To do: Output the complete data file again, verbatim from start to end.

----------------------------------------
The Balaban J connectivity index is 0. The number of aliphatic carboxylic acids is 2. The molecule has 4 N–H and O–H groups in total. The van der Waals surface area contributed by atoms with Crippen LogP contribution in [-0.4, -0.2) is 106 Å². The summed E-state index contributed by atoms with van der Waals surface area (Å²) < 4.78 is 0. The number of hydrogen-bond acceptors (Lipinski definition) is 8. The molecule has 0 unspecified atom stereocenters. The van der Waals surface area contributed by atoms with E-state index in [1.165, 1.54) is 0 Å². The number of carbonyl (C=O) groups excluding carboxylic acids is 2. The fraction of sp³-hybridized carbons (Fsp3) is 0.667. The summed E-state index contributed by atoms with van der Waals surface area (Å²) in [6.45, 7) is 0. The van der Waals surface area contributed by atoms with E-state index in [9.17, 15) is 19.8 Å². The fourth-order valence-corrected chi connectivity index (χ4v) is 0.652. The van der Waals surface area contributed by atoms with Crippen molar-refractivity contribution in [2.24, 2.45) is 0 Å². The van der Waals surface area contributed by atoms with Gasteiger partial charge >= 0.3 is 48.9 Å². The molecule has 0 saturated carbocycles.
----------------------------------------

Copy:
The Balaban J connectivity index is 0. The number of aliphatic carboxylic acids is 2. The molecule has 4 N–H and O–H groups in total. The van der Waals surface area contributed by atoms with Crippen LogP contribution in [-0.4, -0.2) is 106 Å². The summed E-state index contributed by atoms with van der Waals surface area (Å²) < 4.78 is 0. The number of hydrogen-bond acceptors (Lipinski definition) is 8. The molecule has 0 unspecified atom stereocenters. The van der Waals surface area contributed by atoms with E-state index in [1.165, 1.54) is 0 Å². The number of carbonyl (C=O) groups excluding carboxylic acids is 2. The fraction of sp³-hybridized carbons (Fsp3) is 0.667. The summed E-state index contributed by atoms with van der Waals surface area (Å²) in [6.45, 7) is 0. The van der Waals surface area contributed by atoms with E-state index in [9.17, 15) is 19.8 Å². The fourth-order valence-corrected chi connectivity index (χ4v) is 0.652. The van der Waals surface area contributed by atoms with Crippen molar-refractivity contribution in [2.24, 2.45) is 0 Å². The van der Waals surface area contributed by atoms with Gasteiger partial charge >= 0.3 is 48.9 Å². The molecule has 0 saturated carbocycles.